The astronomical community is eagerly awaiting the finalized construction of a more than $ 9 billion device that, when installed and ready to use, will be 100% inaccessible to a practical repair crew.
The decision to put so much money into the production of a tool that cannot be easily repaired may seem odd, until its context and purpose are understood.
The long-awaited device is the James Webb Telescope, an instrument that will eventually find a home in space, where it will offer our terrestrial audience a never-before-seen view of the cosmos.
The telescope is named after James Webb (pictured below), a former lawyer, businessman and federal public servant who served as administrator of NASA from 1961 to 1968.
When President John F. Kennedy asked him to lead NASA, Webb at first hesitated and later admitted, “I felt … I wasn’t really the best person for it anyway. It seemed to me that someone who knew more about rockets, about space, would be a better person. “
Despite his doubt, Webb made history as, according to NASA, someone who “many think … has done more for science than maybe any other government official. ”
The telescope created after its namesake is the successor to the famous Hubble Space Telescope, which currently orbit about 340 miles above Earth.
Much more powerful than its predecessor, the James Webb telescope will be sent to a relatively remote location, 1 million kilometers from Earth, where it will capture images from space that should surpass our most popular images of the universe, many of which were provided by Hubble.
According to National Public Radio (NPR), Webb will be able to capture light that has traveled through most of the history of the universe thanks to his design, which allows him to see near and mid infrared light that is invisible to the human eye.
This is a marked difference between Webb and Hubble, as the latter instruction primarily captures the type of optical light we can see.
Webb’s huge mirror is divided into segments, so that he and a tennis court-sized five-layer sunshade can fold inside a rocket and later deploy.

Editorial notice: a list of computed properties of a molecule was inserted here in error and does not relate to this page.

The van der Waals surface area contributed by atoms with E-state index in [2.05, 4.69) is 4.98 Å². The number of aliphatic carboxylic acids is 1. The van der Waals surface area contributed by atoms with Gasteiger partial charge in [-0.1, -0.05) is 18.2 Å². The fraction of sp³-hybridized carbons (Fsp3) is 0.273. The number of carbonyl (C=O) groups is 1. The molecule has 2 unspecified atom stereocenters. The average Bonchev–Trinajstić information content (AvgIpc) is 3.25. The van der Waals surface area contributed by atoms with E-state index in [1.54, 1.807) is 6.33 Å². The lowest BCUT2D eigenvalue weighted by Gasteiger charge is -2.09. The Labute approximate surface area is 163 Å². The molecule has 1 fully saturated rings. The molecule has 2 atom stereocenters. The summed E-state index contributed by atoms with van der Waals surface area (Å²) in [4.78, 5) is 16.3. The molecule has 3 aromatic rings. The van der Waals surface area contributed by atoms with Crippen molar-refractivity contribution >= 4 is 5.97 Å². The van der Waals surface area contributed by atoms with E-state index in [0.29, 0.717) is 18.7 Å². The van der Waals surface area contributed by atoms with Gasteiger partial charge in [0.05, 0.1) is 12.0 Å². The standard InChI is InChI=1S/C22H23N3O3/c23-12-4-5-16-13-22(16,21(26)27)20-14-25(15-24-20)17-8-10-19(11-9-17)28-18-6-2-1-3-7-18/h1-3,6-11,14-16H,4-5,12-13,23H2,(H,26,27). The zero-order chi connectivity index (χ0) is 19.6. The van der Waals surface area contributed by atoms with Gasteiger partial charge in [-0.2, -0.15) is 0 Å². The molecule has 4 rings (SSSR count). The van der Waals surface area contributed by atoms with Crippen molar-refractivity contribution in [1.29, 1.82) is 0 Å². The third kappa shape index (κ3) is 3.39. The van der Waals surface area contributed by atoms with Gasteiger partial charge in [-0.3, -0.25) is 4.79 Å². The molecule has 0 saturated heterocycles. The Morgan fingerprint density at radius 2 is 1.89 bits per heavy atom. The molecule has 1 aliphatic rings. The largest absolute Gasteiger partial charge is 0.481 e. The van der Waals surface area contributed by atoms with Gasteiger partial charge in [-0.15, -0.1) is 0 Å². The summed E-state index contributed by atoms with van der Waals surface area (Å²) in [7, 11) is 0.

Technicians see the main mirror of the James Webb Space Telescope, and a thin layer of gold on its mirror segments enhances the reflection of infrared light.
The telescope’s expensive design allows it to see older, cooler objects and see through dust.
Hubble’s images, on the other hand, often include dust that distorts stars and other objects. While this distortion may have an artistic effect on Hubble’s images, it also makes it difficult to analyze certain objects for scientists who use these images as a basis for study.
NPR cites Cornell University astronomer Nikole Lewis in this regard.
Lewis said: “A lot of these iconic Hubble images are due to dust scattering light all over the place, which is beautiful. But it’s very difficult to study what’s inside.”
Created and launched into space in 1990, the Hubble has become the gold standard for space imagery, but Webb’s images are expected to shed new light on our universe and lead to a better understanding of the field beyond the borders of the Earth.
NPR reports that James Webb’s team is silent on which images it plans to release first, saying only that the images “are meant to be breathtakingly beautiful, powerful, both visually and scientifically.”
Webb’s launch in space is slated for December 18, and if all goes according to plan, the first images should arrive by next summer.